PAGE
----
As can be seen in FIG. 1, foot and head plate channels 14 and 22 extend over the width of several panels 16; this has the advantage that if the foundations are not exactly smooth or if they are not exactly level, the foot plate channels 14 can be placed on the foundations and, if necessary, packing may also be provided below the channels so that the channels are horizontal. In this way, a horizontal surface is provided for the panels 16. The head plate channel 22 distributes the load of the roof or intermediate floors, if any, over several panels and thereby prevents one panel from becoming unduly stressed; this is particularly important when providing openings for doors an windows since the force exerted by the roof or the intermediate floor(s) on panel 30 above the window shown in FIG. 1 is distributed over adjacent wall panels 26, 18. Indeed, it is preferred to include an additional lintel over each window or door, the lintel being a further lintel channel section that overlies the top of the panel above the window or door opening and extends over the panel immediately adjacent to the opening by a distance of approximately 300 mm on each side.
A sealant is applied to the exterior joints of the panels either where they are decorated as a stand alone product or where they form the internal skin of a cavity construction. The nature of the sealant will depend on the environment in which the building is situated, the construction of the building and the decorative products used.
The building shown in FIG. 1 is a single-story but the present invention is not limited to single-story buildings and multi-story buildings may be constructed, as shown in FIG. 5, which is a broken-away view through a wall of a multi-storey building. The ground floor of a multi-story building is formed in the same way as described above in connection with FIG. 1, except that, instead of the roof, a timber cassette floor or concrete floor (which may either be precast or cast in situ) or pressed metal floor is laid on top of the round floor panel. As shown in FIG. 3, a strip of cement particle board 49 is placed on the outside of the floor cavity above the ground floor panel and the floor includes timber joists 48 supported on the panel of the ground floor; the ends of the joists abut the strip 49; noggins of wood 51 are secured between adjacent joists, while the joists themselves are secured to the panels using known joist straps 53. The reference number 55 indicates insulation. To construct the second story, channels 14 are then secured to the joists 48 and noggins 51, optionally with packing 57 provided to ensure that the channels 14 are level. The second story is constructed in the same way as the first story.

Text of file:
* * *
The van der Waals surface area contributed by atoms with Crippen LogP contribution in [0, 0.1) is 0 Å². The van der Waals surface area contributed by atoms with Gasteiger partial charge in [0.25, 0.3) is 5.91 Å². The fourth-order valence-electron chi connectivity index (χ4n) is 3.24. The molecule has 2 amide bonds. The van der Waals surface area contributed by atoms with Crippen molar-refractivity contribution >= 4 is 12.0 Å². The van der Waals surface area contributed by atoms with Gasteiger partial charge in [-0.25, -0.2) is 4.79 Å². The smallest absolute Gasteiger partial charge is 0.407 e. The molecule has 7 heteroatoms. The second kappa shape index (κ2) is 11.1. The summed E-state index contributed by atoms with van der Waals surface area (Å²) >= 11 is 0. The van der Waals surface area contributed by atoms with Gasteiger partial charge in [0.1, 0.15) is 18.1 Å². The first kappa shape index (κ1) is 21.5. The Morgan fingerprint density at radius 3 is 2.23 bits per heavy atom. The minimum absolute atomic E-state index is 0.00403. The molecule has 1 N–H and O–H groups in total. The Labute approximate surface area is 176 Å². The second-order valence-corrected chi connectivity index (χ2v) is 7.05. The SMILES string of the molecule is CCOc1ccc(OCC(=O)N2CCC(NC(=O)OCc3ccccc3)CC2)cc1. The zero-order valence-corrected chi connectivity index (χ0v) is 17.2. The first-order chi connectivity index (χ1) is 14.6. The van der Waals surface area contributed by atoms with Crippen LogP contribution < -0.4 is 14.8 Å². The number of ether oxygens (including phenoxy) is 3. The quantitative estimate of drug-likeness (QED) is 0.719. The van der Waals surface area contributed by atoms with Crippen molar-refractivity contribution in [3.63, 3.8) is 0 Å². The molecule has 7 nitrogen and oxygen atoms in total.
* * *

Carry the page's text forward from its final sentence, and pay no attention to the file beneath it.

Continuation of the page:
Plasterboard 52 can be secured to the joists 48 to form the ceiling of the first storey and, if required, standard flooring tongue-and-groove boards 54 can be secured to the joists to finish the floor of the second storey.
A top plate channel 22 is secured on the top of the panel 16 of the second storey (assuming that the building is of two storeys) and trussed rafters 156 may be secured to the panels 16 using standard building techniques (see FIG. 5).
The internal walls of the building are provided with plasterboard 52 not only to improve its appearance but also to provide protection against fire, as described below.